Buffalo's defense then closed the door, recording two interceptions of Hodges on Pittsburgh's final two possessions. Poyer came up with an end zone interception of Hodges on fourth-and-7 with 1:23 remaining, while cornerback Levi Wallace iced the game with his pick of Hodges with six seconds left. 

"We knew that (turnovers) were gonna be a big part of the game," Lawson said. "Both teams were trying to make the playoffs so we knew it was gonna be a defensive game. Whoever created turnovers was gonna win."

Lawson believes that forcing turnovers will continue to be key as December turns into January. 

"You gotta win the turnover margin," Lawson said. "Every team that wins the Super Bowl and the playoff games, they win the turnover margin." 

Like the Bills, the Steelers' defense agreed after the game with the notion that defense will likely determine which AFC contender will find its way to Miami for Super Bowl LIV. 

"You look at the seedings, I don't think there's a bad defense in there," said Steelers defensive captain Cameron Heyward. "These (games) are gonna come down to critical plays and which defense can get the most stops. I know everybody gets hyped for offensive plays and touchdowns, but any Super Bowl winning teams, you gotta have some type of defense. You look at the last Super Bowl, (Patriots cornerback) Stephon Gilmore plays a great game. Defenses are gonna win the Super Bowl, hands down. There's good (defenses) in the NFC, there's good ones in the AFC, but to get into the playoffs, we gotta play better defense, because of that."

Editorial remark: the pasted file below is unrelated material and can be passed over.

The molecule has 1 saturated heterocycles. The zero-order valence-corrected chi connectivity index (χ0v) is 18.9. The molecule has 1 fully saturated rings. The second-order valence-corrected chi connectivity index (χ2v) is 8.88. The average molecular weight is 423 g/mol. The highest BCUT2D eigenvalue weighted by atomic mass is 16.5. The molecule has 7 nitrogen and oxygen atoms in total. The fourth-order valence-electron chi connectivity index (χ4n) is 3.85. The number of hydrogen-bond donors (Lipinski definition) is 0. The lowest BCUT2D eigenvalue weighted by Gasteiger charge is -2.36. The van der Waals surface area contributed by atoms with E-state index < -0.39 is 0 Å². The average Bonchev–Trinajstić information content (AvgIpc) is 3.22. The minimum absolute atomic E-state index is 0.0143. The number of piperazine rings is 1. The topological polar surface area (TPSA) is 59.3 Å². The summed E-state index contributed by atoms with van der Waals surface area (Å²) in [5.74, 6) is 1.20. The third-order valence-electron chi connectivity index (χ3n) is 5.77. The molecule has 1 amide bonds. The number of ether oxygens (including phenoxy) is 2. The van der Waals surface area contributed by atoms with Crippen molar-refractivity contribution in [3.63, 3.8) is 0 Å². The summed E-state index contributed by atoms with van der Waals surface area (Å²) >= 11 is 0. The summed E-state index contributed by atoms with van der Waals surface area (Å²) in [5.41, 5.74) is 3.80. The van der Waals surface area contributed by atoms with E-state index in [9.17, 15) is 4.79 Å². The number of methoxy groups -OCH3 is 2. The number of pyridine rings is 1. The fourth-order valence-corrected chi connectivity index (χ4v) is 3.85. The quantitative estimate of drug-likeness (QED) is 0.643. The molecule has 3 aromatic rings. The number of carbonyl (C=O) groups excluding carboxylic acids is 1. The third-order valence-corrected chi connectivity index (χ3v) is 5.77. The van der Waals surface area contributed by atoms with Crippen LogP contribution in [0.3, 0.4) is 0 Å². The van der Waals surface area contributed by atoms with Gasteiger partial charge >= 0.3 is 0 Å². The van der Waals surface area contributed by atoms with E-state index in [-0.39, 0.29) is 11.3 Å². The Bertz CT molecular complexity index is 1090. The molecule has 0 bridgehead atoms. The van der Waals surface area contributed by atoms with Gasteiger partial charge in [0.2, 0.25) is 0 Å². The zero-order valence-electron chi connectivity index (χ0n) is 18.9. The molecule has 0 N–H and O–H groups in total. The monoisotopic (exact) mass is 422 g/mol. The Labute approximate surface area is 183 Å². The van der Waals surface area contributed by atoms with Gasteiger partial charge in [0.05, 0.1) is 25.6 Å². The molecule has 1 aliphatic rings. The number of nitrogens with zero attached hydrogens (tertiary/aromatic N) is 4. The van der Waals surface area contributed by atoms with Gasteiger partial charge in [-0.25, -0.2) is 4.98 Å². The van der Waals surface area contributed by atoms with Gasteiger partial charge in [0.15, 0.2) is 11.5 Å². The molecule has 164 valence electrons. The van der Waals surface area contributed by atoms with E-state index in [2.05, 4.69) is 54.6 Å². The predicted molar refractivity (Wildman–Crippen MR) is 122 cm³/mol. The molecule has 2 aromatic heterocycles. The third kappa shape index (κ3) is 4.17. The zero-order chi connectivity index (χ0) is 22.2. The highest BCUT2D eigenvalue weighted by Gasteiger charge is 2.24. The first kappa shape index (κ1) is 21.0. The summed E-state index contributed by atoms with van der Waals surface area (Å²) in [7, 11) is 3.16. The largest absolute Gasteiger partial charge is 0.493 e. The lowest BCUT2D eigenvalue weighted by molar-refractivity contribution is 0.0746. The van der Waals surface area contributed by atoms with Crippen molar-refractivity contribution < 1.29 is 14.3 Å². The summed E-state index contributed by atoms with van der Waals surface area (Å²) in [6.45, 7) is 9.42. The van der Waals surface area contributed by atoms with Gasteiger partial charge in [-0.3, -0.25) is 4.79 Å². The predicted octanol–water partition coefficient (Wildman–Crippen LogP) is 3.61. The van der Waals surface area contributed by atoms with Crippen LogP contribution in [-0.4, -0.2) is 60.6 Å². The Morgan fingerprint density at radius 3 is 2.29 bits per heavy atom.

Cornerback Mike Hilton, who recovered Watt's forced fumble of Singletary that Pittsburgh's offense was unable to parlay into points, also acknowledged that for the Steelers to get to where they want to go, their defense can't afford to have a bad game. 

"When you get down to this part of the season, defense usually wins championships," Hilton said. "In this playoff race, there's a lot of good defenses, so we may run into a couple."

Heyward knows that, despite his unit's solid effort Sunday night, their effort wasn't ultimately good enough. 

"I think the offense did great; they gave us the lead," Heyward said. "It was 10-7 at one point, and we gave up a field goal, and then we had them third-and-15. What defense wouldn't want to be in that situation?

"I'm not looking for our offense to be this crazy offense where they have to score 50 points. As a defense, to get to where we want to get to, we gotta get the stops. It's as simple as that." 

Unlike 2017, when the Bills clinched their first playoff berth in 18 years, Buffalo's locker room Sunday night was much more subdued. Philips said that the more somber tone was because for this Bills' team, making the playoffs is no longer the goal but the expectation. The Bills have their sights set on bigger things, which includes a win against the division rival Patriots in Foxborough next Sunday. 

Frank Gore, the Bills' 36-year-old running back who played on a Super Bowl team seven years ago, knows that it takes a great defense to have a shot at a Super Bowl ring. Gore was part of a 49ers team that boasted a great defense that fell just short in Super Bowl XLVII. 

When asked if Gore see similar greatness in this Bills defense, his smile all but answered the question. 

"Our defense is tough, man," Gore said. "I knew it was tough since training camp. A very physical group, and it showed tonight."